Explore history and nature in northwest Georgia’s Fort Mountain State Park

BY BOB BUTTERS

 
Grassy Mountain north of the West Overlook. Photo: Bob Butters

Grassy Mountain north of the West Overlook. Photo: Bob Butters

Just east of Chatsworth, Georgia, the Cohutta Mountains form what is essentially the westernmost edge of the Blue Ridge mountain range. One of the area’s more popular outdoor destinations is Fort Mountain State Park, comprising 3,712 acres at a mountaintop elevation of about 2,000 feet above the adjacent valley floor. The park adjoins a section of the Chattahoochee National Forest.

A cultural mystery

One of the park’s best-known attractions is the mysterious wall, or “fort,”a two to six-foot high pile of stones which stretches for over 850 feet near the mountain’s summit. It is thought to have probably been higher originally. Despite many years of study, no one has yet conclusively determined just who built the wall, or why. One of the more accepted theories is that it was constructed by Native Americans around 500 A.D. for ceremonial purposes. A more intriguing theory is that it was built for defensive purposes by Welsh explorers in the 14th century after landing near present-day Mobile, Alabama. Then, there is the Cherokee legend of the “moon-eyed people,’ a race of light-skinned people who may have built the wall for defense against the natives. A lack of any artifacts at the site has contributed to the challenge of determining the wall’s origin.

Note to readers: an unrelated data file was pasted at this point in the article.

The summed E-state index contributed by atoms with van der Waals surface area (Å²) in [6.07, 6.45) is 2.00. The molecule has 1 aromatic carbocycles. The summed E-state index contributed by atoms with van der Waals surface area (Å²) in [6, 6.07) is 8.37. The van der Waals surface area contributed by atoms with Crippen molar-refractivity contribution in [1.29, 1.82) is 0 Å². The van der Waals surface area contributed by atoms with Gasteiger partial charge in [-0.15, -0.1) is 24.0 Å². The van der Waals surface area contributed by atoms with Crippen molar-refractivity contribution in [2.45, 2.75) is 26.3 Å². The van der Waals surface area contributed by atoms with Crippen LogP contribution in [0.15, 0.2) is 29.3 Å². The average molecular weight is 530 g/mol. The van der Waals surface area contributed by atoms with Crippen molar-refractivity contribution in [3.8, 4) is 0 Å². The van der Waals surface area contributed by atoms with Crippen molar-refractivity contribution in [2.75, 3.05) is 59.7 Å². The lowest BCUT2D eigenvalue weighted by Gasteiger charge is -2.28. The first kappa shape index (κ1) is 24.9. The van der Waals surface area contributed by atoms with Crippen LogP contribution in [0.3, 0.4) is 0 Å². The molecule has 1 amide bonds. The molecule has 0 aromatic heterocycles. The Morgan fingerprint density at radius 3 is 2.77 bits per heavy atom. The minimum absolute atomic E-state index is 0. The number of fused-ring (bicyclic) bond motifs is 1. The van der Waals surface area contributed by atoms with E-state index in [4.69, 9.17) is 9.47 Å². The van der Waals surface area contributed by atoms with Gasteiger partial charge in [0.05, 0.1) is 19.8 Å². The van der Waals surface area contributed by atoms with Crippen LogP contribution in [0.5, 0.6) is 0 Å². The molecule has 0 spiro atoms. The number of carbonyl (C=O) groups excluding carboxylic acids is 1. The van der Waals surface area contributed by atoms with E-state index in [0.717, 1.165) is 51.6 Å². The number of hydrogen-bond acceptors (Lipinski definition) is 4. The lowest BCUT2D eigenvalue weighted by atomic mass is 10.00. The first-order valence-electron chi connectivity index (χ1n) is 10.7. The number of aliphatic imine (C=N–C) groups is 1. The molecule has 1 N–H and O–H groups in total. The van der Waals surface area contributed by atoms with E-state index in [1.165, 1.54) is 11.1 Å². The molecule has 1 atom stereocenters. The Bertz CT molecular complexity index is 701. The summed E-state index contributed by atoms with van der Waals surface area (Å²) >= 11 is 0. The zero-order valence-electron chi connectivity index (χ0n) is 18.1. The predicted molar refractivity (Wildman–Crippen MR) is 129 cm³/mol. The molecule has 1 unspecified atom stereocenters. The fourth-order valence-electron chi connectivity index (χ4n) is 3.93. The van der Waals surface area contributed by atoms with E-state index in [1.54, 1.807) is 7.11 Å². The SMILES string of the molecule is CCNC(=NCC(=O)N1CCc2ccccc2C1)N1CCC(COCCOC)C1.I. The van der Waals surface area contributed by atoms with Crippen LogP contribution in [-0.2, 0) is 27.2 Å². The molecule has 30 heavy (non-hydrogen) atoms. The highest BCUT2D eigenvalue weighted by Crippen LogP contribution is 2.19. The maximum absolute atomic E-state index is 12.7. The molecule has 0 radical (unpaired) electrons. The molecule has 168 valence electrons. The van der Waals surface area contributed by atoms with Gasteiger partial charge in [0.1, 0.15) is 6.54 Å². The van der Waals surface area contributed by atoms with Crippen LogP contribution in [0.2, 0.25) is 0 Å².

The ruins of the wall. Photo: Bob Butters

The ruins of the wall. Photo: Bob Butters

In its more recent history, the land at Fort Mountain was donated to the state by former Atlanta mayor Ivan Allen, Jr., and officially became a state park in 1936. Much of the park’s early infrastructure, including the four-story-tall stone fire tower was built by the Civilian Conservation Corps.

The tower was used for spotting forest fires, as far as 40 miles away, until it was replaced by a metal tower on nearby Grassy Mountain in the 1960s. The tower’s wooded cupola burned in 1971 and was only rebuilt in 2014. Today, the tower is open on weekends from 1 - 4 p.m, weather permitting, to allow visitors to climb the wooden staircase inside up to the observation room. Though, when the surrounding trees are in leaf, you can only see a view in one direction. A much more impressive view is to be had at the nearby West Overlook.

The Civilian Conservation Corps Stone Tower. Photo: Bob Butters

The Civilian Conservation Corps Stone Tower. Photo: Bob Butters

West Overlook Hike

Beginning at the Old Fort Picnic Area parking, a relatively short hike can take in several of the park’s main attractions in a couple of hours or so. One potential option is to start by walking back down the road for a short distance to where the Gahuti Trail crosses. Turn left and follow the Gahuti Trail for a short distance to the Cool Springs Overlook, with its spectacular view of mountains to the east. Then backtrack to the connector trail on the right which links to the Stone Wall Trail. Turn right and follow it until it becomes the North Stone Tower Trail. After continuing around the northern edge of the mountain’s summit, another right turn will lead to a lengthy wooden staircase and the West Overlook. One of the most panoramic views in the Chattanooga region sweeps over 180 degrees from the neighboring mountains on each side across the valley to Lookout Mountain, about 40 miles distant on the western horizon.